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Gabi wrote:What version of JRE 5 did you use and on what kind of machine?
1)we built some small program that made some calculation.
we compile it in jre5 when we run this program we measure the time that take this calculation.
we got ~13ms.
we also compile it with Real Time jvm.
and when we run it we got ~85 ms.
The JRE will adapt itself to the kind of machine and choose either the client compiler or the server compiler. Java RTS only supports the client compiler. So to compare apples with apples you need to use -client when invoking Java.
Secondly, even when using -client, the version is important. Java RTS is based on Java 5 update 4 and various improvements in the client compiler went into later Java 5 updates.
Thirdly, in general when you are using a real-time VM you are sacrificing some throughput to get the determinism/latency guarantees. Exactly how much depends on the platform, the way the VM is tuned, and the application.
Finally, depending on the application you may need to tune the real-time GC for optimum performance. But without knowing what your application code does it is hard to suggest anything specific.
2)we also did it with threads and we always get a pure results with JRT.Sorry I don't understand what you mean by this.
Okay 5u12 does have additional performance enhancements compared to 5u4.
By machine I meant number of cpus etc. I just want to know whether you were running the server or client compiler. If you didn't specify -client or -server directly then "java -version" will show whether it defaulted to client or server on your machine.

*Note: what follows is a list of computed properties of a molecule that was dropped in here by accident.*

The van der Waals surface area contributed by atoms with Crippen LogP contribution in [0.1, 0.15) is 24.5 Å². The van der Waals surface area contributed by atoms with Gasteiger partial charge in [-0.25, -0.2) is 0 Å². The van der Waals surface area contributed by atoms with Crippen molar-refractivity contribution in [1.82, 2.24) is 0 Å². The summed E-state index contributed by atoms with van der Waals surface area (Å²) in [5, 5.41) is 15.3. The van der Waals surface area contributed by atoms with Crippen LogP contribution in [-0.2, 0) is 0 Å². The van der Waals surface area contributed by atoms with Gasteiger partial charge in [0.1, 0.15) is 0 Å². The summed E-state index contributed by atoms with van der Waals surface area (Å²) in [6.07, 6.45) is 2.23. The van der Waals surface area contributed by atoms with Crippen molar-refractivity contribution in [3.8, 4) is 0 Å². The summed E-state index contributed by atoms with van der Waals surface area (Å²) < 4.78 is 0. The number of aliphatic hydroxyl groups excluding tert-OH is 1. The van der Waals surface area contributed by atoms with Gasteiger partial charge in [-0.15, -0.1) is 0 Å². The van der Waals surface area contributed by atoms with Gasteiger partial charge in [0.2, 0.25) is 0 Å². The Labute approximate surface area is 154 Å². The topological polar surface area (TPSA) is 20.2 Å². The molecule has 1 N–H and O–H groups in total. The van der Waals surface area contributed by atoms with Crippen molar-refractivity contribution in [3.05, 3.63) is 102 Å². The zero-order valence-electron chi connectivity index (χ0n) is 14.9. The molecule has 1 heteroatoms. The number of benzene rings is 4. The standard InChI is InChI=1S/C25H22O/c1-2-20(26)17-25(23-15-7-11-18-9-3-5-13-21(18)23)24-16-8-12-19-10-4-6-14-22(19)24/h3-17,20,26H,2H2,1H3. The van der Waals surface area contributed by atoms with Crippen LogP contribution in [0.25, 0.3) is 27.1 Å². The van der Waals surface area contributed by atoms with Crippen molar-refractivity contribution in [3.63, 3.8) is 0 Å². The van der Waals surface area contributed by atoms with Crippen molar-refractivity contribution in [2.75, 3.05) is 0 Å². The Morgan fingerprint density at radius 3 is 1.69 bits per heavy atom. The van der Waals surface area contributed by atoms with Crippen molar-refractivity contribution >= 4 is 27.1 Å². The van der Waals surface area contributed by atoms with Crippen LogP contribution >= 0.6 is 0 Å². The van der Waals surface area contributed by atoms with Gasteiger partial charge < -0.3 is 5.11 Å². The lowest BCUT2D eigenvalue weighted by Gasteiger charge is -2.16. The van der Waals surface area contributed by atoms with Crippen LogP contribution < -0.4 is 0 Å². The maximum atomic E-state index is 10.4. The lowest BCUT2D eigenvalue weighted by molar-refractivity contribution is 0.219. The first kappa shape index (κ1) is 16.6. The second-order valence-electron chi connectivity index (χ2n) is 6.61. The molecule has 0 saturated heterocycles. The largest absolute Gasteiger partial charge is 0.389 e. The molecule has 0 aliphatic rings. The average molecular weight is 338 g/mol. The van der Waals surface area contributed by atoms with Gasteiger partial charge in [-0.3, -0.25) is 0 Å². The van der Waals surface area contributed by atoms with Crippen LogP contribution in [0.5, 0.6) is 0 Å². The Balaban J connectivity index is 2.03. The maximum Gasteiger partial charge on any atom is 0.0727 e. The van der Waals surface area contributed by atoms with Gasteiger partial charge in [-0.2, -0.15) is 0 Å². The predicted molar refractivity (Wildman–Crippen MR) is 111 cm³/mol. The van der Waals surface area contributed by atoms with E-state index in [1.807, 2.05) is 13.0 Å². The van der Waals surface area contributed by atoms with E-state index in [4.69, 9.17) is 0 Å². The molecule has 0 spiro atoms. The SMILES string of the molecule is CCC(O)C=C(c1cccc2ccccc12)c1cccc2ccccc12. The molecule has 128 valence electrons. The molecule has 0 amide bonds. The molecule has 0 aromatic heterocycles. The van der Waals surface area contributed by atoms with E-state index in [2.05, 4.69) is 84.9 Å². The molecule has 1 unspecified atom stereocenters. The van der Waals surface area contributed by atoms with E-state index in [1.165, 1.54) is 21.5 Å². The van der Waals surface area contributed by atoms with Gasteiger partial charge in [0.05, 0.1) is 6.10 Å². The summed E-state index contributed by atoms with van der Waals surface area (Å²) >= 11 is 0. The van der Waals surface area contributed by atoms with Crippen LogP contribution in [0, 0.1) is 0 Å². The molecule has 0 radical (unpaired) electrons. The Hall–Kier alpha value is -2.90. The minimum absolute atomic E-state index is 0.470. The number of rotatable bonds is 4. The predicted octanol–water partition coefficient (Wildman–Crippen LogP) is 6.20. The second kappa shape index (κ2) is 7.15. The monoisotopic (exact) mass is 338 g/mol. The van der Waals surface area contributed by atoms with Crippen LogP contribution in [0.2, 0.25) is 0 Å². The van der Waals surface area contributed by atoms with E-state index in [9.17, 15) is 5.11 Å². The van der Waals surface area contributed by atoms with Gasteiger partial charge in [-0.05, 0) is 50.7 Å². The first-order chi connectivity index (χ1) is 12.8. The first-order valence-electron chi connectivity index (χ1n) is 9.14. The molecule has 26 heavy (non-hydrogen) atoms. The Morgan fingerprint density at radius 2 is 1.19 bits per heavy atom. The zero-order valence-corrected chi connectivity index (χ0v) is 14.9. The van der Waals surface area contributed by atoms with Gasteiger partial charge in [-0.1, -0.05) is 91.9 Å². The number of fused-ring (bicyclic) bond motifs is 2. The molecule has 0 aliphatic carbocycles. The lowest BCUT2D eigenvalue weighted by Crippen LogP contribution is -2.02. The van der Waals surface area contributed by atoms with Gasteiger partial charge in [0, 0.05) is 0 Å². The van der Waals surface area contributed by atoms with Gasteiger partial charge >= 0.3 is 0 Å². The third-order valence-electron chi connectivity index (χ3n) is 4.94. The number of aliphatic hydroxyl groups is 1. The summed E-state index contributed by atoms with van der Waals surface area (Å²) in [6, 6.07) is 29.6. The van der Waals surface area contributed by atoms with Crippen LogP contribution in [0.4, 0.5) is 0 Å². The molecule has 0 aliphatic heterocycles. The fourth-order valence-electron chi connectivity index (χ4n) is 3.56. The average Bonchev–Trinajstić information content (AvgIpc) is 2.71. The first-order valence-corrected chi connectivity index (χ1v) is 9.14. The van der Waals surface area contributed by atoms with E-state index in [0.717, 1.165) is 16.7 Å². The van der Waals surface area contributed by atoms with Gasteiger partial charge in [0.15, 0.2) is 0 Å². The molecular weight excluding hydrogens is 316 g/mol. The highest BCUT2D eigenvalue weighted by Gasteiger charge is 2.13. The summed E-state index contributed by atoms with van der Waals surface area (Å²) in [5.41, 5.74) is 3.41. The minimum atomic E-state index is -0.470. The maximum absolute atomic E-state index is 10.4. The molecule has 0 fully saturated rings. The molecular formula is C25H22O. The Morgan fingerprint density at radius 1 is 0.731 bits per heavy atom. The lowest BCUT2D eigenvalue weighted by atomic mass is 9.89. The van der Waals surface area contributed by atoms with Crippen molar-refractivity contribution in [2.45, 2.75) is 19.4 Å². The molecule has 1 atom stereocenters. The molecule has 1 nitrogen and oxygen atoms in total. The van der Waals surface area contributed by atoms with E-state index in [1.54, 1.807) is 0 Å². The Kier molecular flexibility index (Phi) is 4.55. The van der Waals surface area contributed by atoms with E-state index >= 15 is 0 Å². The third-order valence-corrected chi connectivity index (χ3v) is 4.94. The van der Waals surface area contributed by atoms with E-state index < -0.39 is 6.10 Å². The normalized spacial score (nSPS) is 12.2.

People confuse "real-time" with "real fast" because to them, real-time is equivalent to real fast. Scientifically speaking, real-time means 'the ability to reliably and predictably reason about and control the temporal behavior of program logic'. The computer will respond all of the time before some particular deadline that you've given it. It's predictable. Depending on how you set your deadlines, numerous systems could be called real-time. For instance, say, you program a computer to display a character on the screen when you type a character on the keyboard, and your deadline is six days from now. But, as you abbreviate that deadline more and more and get into the millisecond range, then things start to get interesting. (By Greg Bogella)
The main problem that was being observed in this case was the different compilation strategies in Java RTS. A NoHeapRealtimeThread never uses JIT but must always have its code pre-compiled using Initialization Time Compilation (JIT). A RealtimeThread will use JIT compilation and/or ITC, but in the current release it doesn't do On-Stack-Replacement (OSR)** - so tight loops in a method that's only called once won't get compiled - unless ITC is used. So in effect in a real-time thread what was being observed was the execution of interpreted code, not compiled code - which is about a 8x slowdown . Proper use of ITC will alleviate this:
Of course there are still performance differences between the real-time VM and a J2SE VM
** This isn't documented and we're seeing if this restriction can be lifted for the forthcoming 2.1 release.